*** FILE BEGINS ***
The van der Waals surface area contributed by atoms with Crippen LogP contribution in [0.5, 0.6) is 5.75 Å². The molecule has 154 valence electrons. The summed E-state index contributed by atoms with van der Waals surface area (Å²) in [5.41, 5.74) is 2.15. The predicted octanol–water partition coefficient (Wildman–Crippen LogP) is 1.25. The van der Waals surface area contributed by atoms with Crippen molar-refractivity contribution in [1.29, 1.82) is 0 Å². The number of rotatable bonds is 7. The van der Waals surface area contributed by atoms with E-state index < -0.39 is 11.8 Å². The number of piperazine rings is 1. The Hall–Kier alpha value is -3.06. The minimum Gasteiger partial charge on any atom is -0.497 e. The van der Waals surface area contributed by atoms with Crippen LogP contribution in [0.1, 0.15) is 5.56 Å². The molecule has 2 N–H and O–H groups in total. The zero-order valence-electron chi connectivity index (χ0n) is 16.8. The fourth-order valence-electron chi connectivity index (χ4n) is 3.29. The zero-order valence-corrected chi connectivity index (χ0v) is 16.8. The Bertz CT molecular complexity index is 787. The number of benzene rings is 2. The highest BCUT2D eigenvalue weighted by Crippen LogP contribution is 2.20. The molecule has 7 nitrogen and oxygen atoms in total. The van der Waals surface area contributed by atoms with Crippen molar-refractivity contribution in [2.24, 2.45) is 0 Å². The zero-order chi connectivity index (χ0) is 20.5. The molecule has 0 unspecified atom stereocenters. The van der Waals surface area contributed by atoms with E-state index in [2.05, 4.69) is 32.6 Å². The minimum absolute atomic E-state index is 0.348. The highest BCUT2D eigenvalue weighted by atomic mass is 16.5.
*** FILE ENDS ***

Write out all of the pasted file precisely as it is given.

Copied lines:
The van der Waals surface area contributed by atoms with Crippen LogP contribution in [0.5, 0.6) is 5.75 Å². The molecule has 154 valence electrons. The summed E-state index contributed by atoms with van der Waals surface area (Å²) in [5.41, 5.74) is 2.15. The predicted octanol–water partition coefficient (Wildman–Crippen LogP) is 1.25. The van der Waals surface area contributed by atoms with Crippen molar-refractivity contribution in [1.29, 1.82) is 0 Å². The number of rotatable bonds is 7. The van der Waals surface area contributed by atoms with E-state index < -0.39 is 11.8 Å². The number of piperazine rings is 1. The Hall–Kier alpha value is -3.06. The minimum Gasteiger partial charge on any atom is -0.497 e. The van der Waals surface area contributed by atoms with Crippen LogP contribution in [0.1, 0.15) is 5.56 Å². The molecule has 2 N–H and O–H groups in total. The zero-order valence-electron chi connectivity index (χ0n) is 16.8. The fourth-order valence-electron chi connectivity index (χ4n) is 3.29. The zero-order valence-corrected chi connectivity index (χ0v) is 16.8. The Bertz CT molecular complexity index is 787. The number of benzene rings is 2. The highest BCUT2D eigenvalue weighted by Crippen LogP contribution is 2.20. The molecule has 7 nitrogen and oxygen atoms in total. The van der Waals surface area contributed by atoms with Crippen molar-refractivity contribution in [2.24, 2.45) is 0 Å². The zero-order chi connectivity index (χ0) is 20.5. The molecule has 0 unspecified atom stereocenters. The van der Waals surface area contributed by atoms with E-state index in [2.05, 4.69) is 32.6 Å². The minimum absolute atomic E-state index is 0.348. The highest BCUT2D eigenvalue weighted by atomic mass is 16.5.